Branches of the Gulf include the Chaleur Bay, Fortune Bay, Miramichi Bay, St. George's Bay, Bay St. George, Bay of Islands, Northumberland Strait; the gulf flows into the Atlantic Ocean through the following outlets: The Strait of Belle Isle between Labrador and Newfoundland: between 15 kilometres and 60 kilometres wide and 60 metres deep at its deepest. The Cabot Strait between Newfoundland and Saint-Pierre and Cape Breton Island: 104 km wide and 480 m deep at its deepest; the Strait of Canso between Cape Breton Island and the Nova Scotia peninsula: 1.0 km wide and 60 m deep at its deepest. Due to the construction of the Canso Causeway across the strait in 1955, it no longer permits exchange of water between the Gulf of Saint Lawrence and the Atlantic Ocean; the limits of the Gulf of Saint Lawrence vary between sources. The International Hydrographic Organization defines the limits of the Gulf of Saint Lawrence as follows: Fisheries and Oceans Canada places the western limit at Pointe-des-Monts.
St. Paul Island, Nova Scotia, off the northeastern tip of Cape Breton Island, is referred to as the "Graveyard of the Gulf" because of its many shipwrecks. Access to this island is controlled by the Canadian Coast Guard. Bonaventure Island on the eastern tip of the Gaspe Peninsula, Île Brion and Rochers-aux-Oiseaux northeast of the Magdalen Islands are important migratory bird sanctuaries administered by the Canadian Wildlife Service; the Federal Government of Canada has national parks along the Gulf of Saint Lawrence at Forillon National Park on the eastern tip of the Gaspe Peninsula, Prince Edward Island National Park on the northern shore of the island, Kouchibouguac National Park on the northeastern coast of New Brunswick, Cape Breton Highlands National Park on the northern tip of Cape Breton Island, Gros Morne National Park on the west coast of Newfoundland, a National Park Reserve in the Mingan Archipelago on the Côte-Nord of Quebec. The five provinces bordering the Gulf of Saint Lawrence have several provincial parks apiece, some of which preserve coastal features.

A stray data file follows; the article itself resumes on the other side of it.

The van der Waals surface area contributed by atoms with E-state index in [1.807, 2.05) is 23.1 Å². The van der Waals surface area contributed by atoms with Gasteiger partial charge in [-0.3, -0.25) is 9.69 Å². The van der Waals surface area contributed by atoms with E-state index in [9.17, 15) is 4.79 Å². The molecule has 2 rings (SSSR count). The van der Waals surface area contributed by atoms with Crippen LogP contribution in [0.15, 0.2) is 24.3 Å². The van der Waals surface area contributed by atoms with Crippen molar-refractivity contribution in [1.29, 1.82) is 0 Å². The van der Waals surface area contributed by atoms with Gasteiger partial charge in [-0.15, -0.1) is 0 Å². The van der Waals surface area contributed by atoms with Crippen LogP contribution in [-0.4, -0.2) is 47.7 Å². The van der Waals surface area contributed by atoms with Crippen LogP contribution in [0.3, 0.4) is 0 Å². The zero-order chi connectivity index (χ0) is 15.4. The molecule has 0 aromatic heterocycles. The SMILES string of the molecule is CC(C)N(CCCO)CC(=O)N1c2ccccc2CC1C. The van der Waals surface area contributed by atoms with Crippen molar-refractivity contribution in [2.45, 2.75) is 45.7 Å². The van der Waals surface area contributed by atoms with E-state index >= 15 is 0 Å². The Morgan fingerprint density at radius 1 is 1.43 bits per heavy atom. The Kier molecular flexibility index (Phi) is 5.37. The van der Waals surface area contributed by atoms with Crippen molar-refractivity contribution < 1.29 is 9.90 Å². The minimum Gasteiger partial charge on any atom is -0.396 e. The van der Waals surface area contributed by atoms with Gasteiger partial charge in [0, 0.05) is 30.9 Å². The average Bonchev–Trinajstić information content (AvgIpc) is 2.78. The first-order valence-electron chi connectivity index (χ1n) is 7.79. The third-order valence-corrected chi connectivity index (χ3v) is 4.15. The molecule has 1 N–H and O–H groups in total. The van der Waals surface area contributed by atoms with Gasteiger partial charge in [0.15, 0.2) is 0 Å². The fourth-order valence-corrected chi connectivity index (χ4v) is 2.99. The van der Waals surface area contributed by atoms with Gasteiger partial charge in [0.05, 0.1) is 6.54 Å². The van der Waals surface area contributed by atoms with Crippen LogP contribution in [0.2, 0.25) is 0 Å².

The Laurentian Channel is a feature of the floor of the Gulf, formed during previous ice ages, when the Continental Shelf was eroded by the Saint Lawrence River during the periods when the sea level plunged. The Laurentian Channel is about 290 m deep and about 1,250 km long from the Continental Shelf to the mouth of the Saint Lawrence River. Deep waters with temperatures between 2 and 6.5 °C enter the Gulf at the continental slope and are advected up the channel by estuariane circulation. Over the 20th century, the bottom waters of the end of the channel have become hypoxic; the gulf has provided a important marine fishery for various First Nations that have lived on its shores for millennia and used its waters for transportation. The first documented voyage by a European in its waters was by the French explorer Jacques Cartier in the year 1534. Cartier named the shores of the Saint Lawrence River "The Country of Canadas", after an indigenous word meaning "village" or "settlement", thus naming the world's second largest country.
At just about the same period, Basques came to frequent the area for whale-hunting and trade with the First Nations people of the modern Canadian Atlantic and Quebec provinces. They left vestiges of their presence in many locations of the area—docks, graveyards, etc. Saint Lawrence Seaway Estuary of Saint Lawrence Atlantic Ocean Anticosti Island St. Lawrence Global Observatory The Gulf of St. Lawrence - A Unique Ecosystem, Department of Fisheries and Oceans Timing and position of late Wisconsinan ice-margins on the upper slope seaward of Laurentian Channel